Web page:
From these varied definitions we see strategy as something that involves identifying where resources are and where they’re needed, and the art of deploying those resources favourably; deciding on business objectives; and above all it is certainly about choices.
My clients have all been able to grow their businesses and in the early years, a lot of this growth is tactical and not strategic. That is, most business owners work very hard in their businesses to drive growth, and they’ve been a key part of that growth.
At some point though, every entrepreneur needs to stop and consider if that is how they wish to continue working and growing their business.
When do business owners mostly start thinking about strategy?
- When they have to make more decisions about resources
- When they have to decide whether to pursue new opportunities
- When they need to make decisions about how big the company could be
- When growth in the business has reached a plateau
- When they’re in trouble
- When they’re overloaded
- When they’re confused
- When they want to fast-track their progress
- When something significant changes their life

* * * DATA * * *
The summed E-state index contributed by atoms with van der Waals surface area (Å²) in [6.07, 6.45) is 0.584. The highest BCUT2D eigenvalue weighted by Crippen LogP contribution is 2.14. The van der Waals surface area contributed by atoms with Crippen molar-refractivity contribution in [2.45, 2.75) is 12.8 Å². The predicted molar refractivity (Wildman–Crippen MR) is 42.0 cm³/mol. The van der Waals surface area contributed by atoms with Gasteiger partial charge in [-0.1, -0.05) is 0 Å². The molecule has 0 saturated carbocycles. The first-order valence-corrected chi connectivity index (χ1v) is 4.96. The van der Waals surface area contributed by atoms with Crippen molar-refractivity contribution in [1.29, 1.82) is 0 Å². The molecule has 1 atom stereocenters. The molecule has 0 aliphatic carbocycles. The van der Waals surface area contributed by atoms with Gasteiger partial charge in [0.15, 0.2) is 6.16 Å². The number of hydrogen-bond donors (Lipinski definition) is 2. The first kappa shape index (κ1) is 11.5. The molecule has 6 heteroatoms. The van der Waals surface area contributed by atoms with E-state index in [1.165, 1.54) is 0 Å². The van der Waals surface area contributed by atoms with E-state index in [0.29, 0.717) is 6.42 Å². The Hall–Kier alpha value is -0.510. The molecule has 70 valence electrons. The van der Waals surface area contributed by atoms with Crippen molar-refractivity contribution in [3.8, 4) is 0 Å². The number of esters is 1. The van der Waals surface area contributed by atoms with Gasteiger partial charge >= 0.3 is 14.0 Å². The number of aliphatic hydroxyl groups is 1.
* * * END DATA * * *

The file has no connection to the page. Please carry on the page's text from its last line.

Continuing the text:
- Sometimes, it’s when they have an ‘Aha!’ moment
Challenging circumstances lead most business owners to think about strategy, and then strategy itself can be challenging!
When you’re ready to start developing you business strategy, you need to look at the process from several different aspects:
- Know what stage you’re at and the priorities you need to be focused on at that stage
- If you have a well-established business, it will help your planning focus if you know what is important in building a high-value business
- Know how to select a best-fit marketing strategy, that’s right for now and right for your business (not someone else’s)
- You should be very clear, particularly if you have a relatively new business, on which business model will optimise growth, suit your lifestyle & give you leverage
- Know what skills & structure you need for ongoing growth
Strategic planning starts with questions, as well as gathering information about your own business and clients, your competitors, and the market in which you operate.
To expand your thinking and your options, try asking ‘what if’ questions, for example, ‘what if we wanted to grow five times our current turnover in the next two years…what would need to happen in order to make that possible?’
What-if questions are an extremely powerful tool to shift your perspective and create a whole new set of options and potential growth strategies.